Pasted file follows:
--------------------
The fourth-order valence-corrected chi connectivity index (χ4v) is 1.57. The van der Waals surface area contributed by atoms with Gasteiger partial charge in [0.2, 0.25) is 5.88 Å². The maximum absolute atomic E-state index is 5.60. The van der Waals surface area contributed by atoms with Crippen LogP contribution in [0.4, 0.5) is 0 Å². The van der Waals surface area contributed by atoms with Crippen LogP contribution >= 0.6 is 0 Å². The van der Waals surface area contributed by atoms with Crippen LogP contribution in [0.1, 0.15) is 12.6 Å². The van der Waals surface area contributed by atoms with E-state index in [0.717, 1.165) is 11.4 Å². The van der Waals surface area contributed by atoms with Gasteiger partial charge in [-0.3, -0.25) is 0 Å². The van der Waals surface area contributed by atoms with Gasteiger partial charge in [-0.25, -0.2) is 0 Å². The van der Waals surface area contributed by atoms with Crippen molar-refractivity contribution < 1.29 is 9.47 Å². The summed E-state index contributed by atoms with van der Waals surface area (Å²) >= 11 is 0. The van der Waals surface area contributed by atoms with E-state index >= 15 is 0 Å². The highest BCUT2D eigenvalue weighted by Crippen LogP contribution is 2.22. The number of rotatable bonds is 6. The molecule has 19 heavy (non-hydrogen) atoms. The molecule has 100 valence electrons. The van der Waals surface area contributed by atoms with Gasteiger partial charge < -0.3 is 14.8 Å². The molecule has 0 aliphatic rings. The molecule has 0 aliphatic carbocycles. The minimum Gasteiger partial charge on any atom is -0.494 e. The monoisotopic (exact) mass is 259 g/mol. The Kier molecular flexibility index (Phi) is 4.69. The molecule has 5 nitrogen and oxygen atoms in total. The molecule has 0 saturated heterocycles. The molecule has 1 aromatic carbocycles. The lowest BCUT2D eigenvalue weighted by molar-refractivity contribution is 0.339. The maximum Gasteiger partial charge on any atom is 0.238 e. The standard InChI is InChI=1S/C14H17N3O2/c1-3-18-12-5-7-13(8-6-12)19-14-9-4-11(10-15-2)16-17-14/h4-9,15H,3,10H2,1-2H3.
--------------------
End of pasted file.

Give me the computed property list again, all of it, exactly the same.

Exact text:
The fourth-order valence-corrected chi connectivity index (χ4v) is 1.57. The van der Waals surface area contributed by atoms with Gasteiger partial charge in [0.2, 0.25) is 5.88 Å². The maximum absolute atomic E-state index is 5.60. The van der Waals surface area contributed by atoms with Crippen LogP contribution in [0.4, 0.5) is 0 Å². The van der Waals surface area contributed by atoms with Crippen LogP contribution >= 0.6 is 0 Å². The van der Waals surface area contributed by atoms with Crippen LogP contribution in [0.1, 0.15) is 12.6 Å². The van der Waals surface area contributed by atoms with E-state index in [0.717, 1.165) is 11.4 Å². The van der Waals surface area contributed by atoms with Gasteiger partial charge in [-0.3, -0.25) is 0 Å². The van der Waals surface area contributed by atoms with Gasteiger partial charge in [-0.25, -0.2) is 0 Å². The van der Waals surface area contributed by atoms with Crippen molar-refractivity contribution < 1.29 is 9.47 Å². The summed E-state index contributed by atoms with van der Waals surface area (Å²) >= 11 is 0. The van der Waals surface area contributed by atoms with E-state index >= 15 is 0 Å². The highest BCUT2D eigenvalue weighted by Crippen LogP contribution is 2.22. The number of rotatable bonds is 6. The molecule has 19 heavy (non-hydrogen) atoms. The molecule has 100 valence electrons. The van der Waals surface area contributed by atoms with Gasteiger partial charge < -0.3 is 14.8 Å². The molecule has 0 aliphatic rings. The molecule has 0 aliphatic carbocycles. The minimum Gasteiger partial charge on any atom is -0.494 e. The monoisotopic (exact) mass is 259 g/mol. The Kier molecular flexibility index (Phi) is 4.69. The molecule has 5 nitrogen and oxygen atoms in total. The molecule has 0 saturated heterocycles. The molecule has 1 aromatic carbocycles. The lowest BCUT2D eigenvalue weighted by molar-refractivity contribution is 0.339. The maximum Gasteiger partial charge on any atom is 0.238 e. The standard InChI is InChI=1S/C14H17N3O2/c1-3-18-12-5-7-13(8-6-12)19-14-9-4-11(10-15-2)16-17-14/h4-9,15H,3,10H2,1-2H3.